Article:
Under-counter water filters

Hi All,

I’ve been researching under-counter water filters after seeing an ad for Hydroviv. I found several articles on other prepping sites that recommend Epic Smart Shield over the Hydroviv. I’m curious if any folks here have experience with either of these filters and could provide some insight? I’m also open to other filter brands if you have recommendations. 

Background: I live in the Southeast and am on city water. 



  • Comments (6)

    • 3
      1. Probably not needed unless there are known impurities in your water….Do you get an analysis of your water from the water company?
    • 5

      Hey JRoll, Thank you for a bit of your background on where you live, but would you be able to share a bit more about why you want an under-counter water filter? That’ll probably help us to give you better recommendations according to why you want it.

      My wife wants to get a good water filter because water is the most common and important thing that we put into our body everyday. And while our organs are incredible filters, she would rather not put unnecessary things into our bodies in the first place. So she is coming at it from a health perspective.

      There’s the prepping perspective that you want to be more in control of your water and not have to rely on the grid to balance everything for you. Things happen, like a cracked water line that would seep in contaminates from the outside, or the water treatment plant changing their ratios, or even that water treatment plant getting hacked like the prepared talked about recently. Although from their article, no filter could have protected people from that concentration of lye from the hack though.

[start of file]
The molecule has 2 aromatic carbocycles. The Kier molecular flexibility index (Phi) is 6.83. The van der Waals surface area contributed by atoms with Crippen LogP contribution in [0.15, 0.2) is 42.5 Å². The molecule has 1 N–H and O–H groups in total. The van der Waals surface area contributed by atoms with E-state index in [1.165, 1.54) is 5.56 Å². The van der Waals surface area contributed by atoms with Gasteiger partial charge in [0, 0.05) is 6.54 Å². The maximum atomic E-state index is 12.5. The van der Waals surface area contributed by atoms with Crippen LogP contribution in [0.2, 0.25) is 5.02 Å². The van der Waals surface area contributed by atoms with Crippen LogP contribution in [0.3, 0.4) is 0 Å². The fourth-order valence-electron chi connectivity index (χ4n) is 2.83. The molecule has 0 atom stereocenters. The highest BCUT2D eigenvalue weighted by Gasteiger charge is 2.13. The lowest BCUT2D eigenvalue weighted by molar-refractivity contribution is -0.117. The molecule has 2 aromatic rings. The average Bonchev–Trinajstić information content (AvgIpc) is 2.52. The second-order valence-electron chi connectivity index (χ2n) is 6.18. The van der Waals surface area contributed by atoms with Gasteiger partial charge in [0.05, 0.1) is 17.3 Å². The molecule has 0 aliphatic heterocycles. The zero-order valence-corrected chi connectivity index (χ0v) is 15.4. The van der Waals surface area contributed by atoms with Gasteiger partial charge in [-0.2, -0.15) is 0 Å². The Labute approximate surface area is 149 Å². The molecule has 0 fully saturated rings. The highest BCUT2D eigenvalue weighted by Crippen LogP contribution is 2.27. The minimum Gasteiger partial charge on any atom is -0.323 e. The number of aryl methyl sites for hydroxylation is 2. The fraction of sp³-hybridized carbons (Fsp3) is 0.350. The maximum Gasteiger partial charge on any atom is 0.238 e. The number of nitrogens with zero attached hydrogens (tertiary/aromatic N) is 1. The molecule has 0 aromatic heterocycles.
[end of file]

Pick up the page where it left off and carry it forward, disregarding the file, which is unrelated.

Once I know a bit more about what you want to protect yourself from, then I can maybe help give a better recommendation.

      Whatever one you do end up getting, make sure they are an established and reputable company. You don’t want to invest in installing one of these and then in a year they go out of business and you can’t get replacement filters. When selecting a brand to go with, take in consideration the filter replacement cost and frequency. If one filter will last 10,000 gallons and another will only do 8,000 but they cost the same, the 10,000 one might be a better purchase. (really not sure if those are reasonable filtration amounts).  I would also buy one-three extra filters if your budget permits. That’ll give you constant fresh water if one fails so you don’t have to wait for shipping of another to come in before you can start drinking again.

      Remember up above I talked about my wife wanting one for health reasons? She has her eyes set on one by the brand PristineHydro. I haven’t looked into it myself to vouch for it or not, but from looking at the website for two seconds it looks like it is a series of filters that aim to give you the absolute best water possible. Instead of just a reverse osmosis filter, it also has like an ionizer, carbon filter, and remineralizer. Their website says that each type of filter has it’s pros and cons. For example the reverse osmosis portion will remove most contaminants except acids like from acid rain or other chemicals, and the ionizer will remove the acid, the carbon will make it taste better, and all these steps will remove important minerals from your water, so there is the remineralization stage to put minerals back into your water. I’m probably not doing it justice, because she had only mentioned it once to me and I haven’t looked into it, but that system is supposed to be pretty good, but very expensive.